Rob Katz

Pop!Tech: Paul Polak on Scaling the Bottom of the Pyramid

Paul Polak 2Paul Polak is wearing a sweater vest.? This will come as no surprise to anyone who’s met him or seen him speak.? The man loves sweaters–cardigans, sweater vests, pullovers.? Hell, in Camden today–with temperatures hovering around 40 degrees in the midday sun–Paul’s sweater makes a lot of sense.? But despite his grandfatherly image, Paul is a truly a young, tireless innovator and entrepreneur at heart. ?

Polak is the founder of the non-profit International Development Enterprises (IDE) and the author of Out of Poverty (review here).? He is dedicated to developing practical solutions that attack poverty at its roots. For the past 25 years, Paul has worked with thousands of farmers in countries around the world to help design and produce low?cost, income?generating products that have already moved 17 million people out of poverty.His goal – like Bunker Roy’s – is to create a franchise of barefoot, women microentrepreneurs based on the ruthless pursuit of affordability. Polak suggests that a company could set up a water kiosk where entrepreneurs could sell water at an affordable price, profitably.? (Sounds familiar!)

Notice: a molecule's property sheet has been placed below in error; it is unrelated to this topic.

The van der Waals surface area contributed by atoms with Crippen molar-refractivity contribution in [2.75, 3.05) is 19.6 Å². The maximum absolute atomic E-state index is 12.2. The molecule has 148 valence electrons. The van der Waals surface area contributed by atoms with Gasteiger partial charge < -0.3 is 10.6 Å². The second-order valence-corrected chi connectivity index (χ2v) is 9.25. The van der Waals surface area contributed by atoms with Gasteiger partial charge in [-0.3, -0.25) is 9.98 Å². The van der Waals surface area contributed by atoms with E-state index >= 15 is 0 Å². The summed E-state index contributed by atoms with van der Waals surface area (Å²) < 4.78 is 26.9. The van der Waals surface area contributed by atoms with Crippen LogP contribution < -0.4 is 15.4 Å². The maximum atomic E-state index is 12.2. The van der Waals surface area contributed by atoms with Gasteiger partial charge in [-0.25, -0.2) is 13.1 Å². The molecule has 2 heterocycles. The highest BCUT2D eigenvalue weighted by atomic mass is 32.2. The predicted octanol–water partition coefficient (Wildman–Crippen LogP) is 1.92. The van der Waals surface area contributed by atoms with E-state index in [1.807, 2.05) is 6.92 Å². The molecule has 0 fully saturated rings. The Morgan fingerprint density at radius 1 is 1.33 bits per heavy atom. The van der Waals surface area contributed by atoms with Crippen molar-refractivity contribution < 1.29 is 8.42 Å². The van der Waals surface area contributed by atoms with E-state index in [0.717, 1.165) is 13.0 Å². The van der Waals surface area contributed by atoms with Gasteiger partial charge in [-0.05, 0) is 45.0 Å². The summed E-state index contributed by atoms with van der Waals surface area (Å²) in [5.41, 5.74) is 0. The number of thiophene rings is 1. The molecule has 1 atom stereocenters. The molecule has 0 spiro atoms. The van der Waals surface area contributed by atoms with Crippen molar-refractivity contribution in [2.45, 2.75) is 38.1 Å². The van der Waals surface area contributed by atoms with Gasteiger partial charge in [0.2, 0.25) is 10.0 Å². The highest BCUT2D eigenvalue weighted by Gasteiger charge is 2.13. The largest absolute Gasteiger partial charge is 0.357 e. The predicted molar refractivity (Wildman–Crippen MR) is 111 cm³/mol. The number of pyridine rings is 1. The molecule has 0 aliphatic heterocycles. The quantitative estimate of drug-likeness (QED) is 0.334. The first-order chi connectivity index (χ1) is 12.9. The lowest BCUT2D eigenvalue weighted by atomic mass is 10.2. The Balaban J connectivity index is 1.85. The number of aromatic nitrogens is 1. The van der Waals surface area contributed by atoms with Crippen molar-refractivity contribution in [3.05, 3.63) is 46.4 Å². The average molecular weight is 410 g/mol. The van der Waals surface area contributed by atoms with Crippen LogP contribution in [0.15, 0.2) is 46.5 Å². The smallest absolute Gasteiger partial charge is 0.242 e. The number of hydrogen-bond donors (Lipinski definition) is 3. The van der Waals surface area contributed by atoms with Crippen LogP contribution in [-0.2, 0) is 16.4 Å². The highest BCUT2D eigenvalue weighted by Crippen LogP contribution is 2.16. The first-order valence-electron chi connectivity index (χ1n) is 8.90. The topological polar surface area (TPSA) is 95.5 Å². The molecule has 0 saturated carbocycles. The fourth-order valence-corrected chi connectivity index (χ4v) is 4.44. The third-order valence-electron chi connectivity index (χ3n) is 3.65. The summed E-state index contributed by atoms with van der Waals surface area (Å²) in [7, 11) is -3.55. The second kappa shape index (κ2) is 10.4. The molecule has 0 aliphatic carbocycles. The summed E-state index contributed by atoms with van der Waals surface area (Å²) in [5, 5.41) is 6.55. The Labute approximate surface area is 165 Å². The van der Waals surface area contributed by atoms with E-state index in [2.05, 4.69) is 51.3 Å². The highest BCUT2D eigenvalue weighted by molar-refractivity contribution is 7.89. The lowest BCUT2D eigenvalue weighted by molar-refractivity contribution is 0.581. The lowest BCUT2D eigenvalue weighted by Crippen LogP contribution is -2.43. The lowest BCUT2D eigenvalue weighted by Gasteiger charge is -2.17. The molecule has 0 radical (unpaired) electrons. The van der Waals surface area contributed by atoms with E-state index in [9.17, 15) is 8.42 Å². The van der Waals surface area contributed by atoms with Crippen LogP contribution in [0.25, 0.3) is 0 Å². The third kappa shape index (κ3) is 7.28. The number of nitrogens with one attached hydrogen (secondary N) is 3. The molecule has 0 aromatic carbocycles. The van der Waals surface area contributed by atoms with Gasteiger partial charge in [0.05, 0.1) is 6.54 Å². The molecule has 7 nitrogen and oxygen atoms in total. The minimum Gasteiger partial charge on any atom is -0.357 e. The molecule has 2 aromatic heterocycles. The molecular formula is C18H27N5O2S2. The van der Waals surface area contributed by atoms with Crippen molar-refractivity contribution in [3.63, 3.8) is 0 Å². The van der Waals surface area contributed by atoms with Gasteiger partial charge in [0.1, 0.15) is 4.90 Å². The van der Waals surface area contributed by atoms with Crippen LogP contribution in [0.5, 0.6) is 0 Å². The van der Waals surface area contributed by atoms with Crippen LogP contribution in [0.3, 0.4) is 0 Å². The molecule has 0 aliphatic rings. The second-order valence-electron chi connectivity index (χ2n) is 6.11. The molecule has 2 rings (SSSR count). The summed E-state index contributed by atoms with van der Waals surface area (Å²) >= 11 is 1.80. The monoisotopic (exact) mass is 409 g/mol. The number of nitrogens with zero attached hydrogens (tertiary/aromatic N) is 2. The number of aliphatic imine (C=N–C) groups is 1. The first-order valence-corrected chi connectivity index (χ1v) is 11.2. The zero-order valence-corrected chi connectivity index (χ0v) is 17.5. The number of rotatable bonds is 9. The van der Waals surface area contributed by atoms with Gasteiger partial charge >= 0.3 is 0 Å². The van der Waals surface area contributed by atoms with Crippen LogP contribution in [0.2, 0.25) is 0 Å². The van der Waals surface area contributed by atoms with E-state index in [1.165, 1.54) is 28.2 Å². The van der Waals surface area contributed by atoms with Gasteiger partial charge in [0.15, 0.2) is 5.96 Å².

Paul PolakHe starts his presentation with some seemingly random facts–200 million Americans have hemorrhoids; men talk on cell phones 16 percent more than women do.? His point: we know everything we need to know (and more) about affluent consumers.? But we know next to nothing about the other 90 percent of the world’s customers.

Serving these customers means re-thinking business.? But it also means re-thinking development.? To do so, Polak has based his work on what he calls the three great poverty eradication myths:

  1. we can donate people out of poverty
  2. we can end poverty through national economic growth
  3. multinational companies, as they are now, will end poverty
Poverty Eradication Myths

(Photo credit: Robin Miller from Dalberg Global Development Advisors)

So, now that we understand the myths of poverty eradication, how do we start building businesses that solve practical problems:

  1. go to where the action is
  2. talk to the people who have the problem–and LISTEN to what they have to say